I haven’t been sleeping very well lately.

A few nights ago I had a hazy dream that until a day or so ago I thought was just that, a dream.

I dreamt I had moved to a little town about 150 miles northwest of Fort Worth in Wilbarger County near the Oklahoma border to retire. It seemed like my ideal kind of little rural outpost, the place featured in all the financial planning ads promising fiscal security, a happy place to ride off into the proverbial sunset. I walked around town, got a cup of coffee and heard that the school board was meeting that night. This dream was leading me down the path of an idyllic mix of pastoral carefree days and civic inclusion so I decided to attend the school meeting. After all, I have two children who are teachers in another state so I dreamed what a wonderful opportunity to see how they do it in rural Texas.

I arrived at the meeting a little early figuring to meet a few of the locals with a bottle of Ozarka in hand and baseball cap on sideways. Lo and behold, tethered to a hitching post were two shining white horses being attended by two rough and tumble wild west types, each sporting a shiny tin badge with the letters HARROLD ISD. I introduced myself to… Doc Holliday and Wyatt Earp. This dream was taking me back a ways but I just couldn’t bring myself out of the slumber. The foggy recollections were getting uneasy but remained persistant.

Doc and Wyatt (they insisted I call them by first name) told me they had just been hired by the school board as principal and superintendant to ride herd, with six shooters at their sides, on the 110 students in the district. I asked if these were unruly youngsters with a reputation that warranted such apparently drastic measures. “No, not particularly, but the president of the board had lunch recently with Governor Perry and the school discipline topic came up. The Governor suggested that he thought his grampa had once told him how they used to do it back when “men was men.” Even in la la land this scenario was beginning to get a little crazy so I inquired how they got onto this gig.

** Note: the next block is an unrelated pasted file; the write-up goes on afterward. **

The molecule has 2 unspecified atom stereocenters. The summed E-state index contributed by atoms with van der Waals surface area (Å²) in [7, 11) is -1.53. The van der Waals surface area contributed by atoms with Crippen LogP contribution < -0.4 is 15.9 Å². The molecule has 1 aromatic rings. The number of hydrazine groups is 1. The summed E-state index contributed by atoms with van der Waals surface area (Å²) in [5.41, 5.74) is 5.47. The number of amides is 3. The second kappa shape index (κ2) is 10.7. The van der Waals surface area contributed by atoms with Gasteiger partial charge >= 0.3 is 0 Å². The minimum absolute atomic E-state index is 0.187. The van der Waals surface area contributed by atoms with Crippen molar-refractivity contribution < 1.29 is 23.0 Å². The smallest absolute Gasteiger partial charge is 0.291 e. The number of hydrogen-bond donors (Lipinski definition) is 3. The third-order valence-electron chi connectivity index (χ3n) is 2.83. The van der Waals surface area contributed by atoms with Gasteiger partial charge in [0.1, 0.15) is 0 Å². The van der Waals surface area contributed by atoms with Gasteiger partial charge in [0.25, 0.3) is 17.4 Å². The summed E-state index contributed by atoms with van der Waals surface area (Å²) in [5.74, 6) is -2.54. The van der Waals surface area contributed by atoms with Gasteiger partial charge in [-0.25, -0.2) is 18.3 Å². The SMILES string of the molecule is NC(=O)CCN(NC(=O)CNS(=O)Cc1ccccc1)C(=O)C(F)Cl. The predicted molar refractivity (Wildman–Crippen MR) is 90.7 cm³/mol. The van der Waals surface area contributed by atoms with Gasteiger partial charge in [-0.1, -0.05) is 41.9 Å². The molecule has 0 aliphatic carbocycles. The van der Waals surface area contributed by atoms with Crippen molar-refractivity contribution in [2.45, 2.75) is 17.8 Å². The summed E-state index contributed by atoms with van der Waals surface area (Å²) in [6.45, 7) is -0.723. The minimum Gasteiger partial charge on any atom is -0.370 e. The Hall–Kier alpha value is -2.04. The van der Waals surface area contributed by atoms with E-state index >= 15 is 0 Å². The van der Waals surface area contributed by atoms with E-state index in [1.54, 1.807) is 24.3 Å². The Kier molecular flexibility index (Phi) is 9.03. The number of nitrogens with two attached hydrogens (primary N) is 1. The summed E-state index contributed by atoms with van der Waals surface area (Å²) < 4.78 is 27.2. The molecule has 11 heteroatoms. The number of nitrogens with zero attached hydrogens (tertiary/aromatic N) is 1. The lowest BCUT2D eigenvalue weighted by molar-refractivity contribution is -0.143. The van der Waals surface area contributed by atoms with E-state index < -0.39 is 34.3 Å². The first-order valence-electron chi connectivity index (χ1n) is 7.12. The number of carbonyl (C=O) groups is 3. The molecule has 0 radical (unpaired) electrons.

Since Wyatt and Doc were looking for some part time work they answered an ad placed by Blackwater USA to “clean up the Harrold ISD.”

“If we can clean up Iraq, we can do the same in Harrold” the ad concluded.

Reasoning that they had cleaned out unruly mining towns, cattle drive centers, railroad construction camps and other historic scenes, Harrold ISD seemed like a logical next step up the ladder of quelling civil unrest. The thought of kindergardners throwing lollipops and third graders wiping paste on their shirts was almost more than they could tolerate. Certainly, their brand of justice would fit right in with this crowd of hooligans. I was starting to come out of the haze but remained just a little groggy.

I woke up about mid morning, read the paper, listened to a couple of newscasts and realized why I haven’t been sleeping very well. With the OK Corrral Crowd at the trigger, there’s little chance for a good night’s sleep anymore. I’m trying to get refocused with the hope that perhaps we can get back to teachers concentrating on lesson plans instead of the Glock model they will be issued the first day of classes. Please, let the lawmen tote guns and teachers tote slide rules, I implored to myself.

As hard as I try to regain some nocturnal equilibrium the flashbacks keep coming. I can only envision Gunsmoke makeovers with Matt Dillon as the study hall monitor, Miss Kitty as the cheerleading advisor and Festus as school custodian. Apparently riding off into the sunset just isn’t what it used to be, in spite of what the financial planning ads promise.

John Kliebenstein is circulation and operations manager of the Brownwood Bulletin. His column appears on Tuesdays. E-mail him at john.kliebenstein@brownwoodbulletin.com.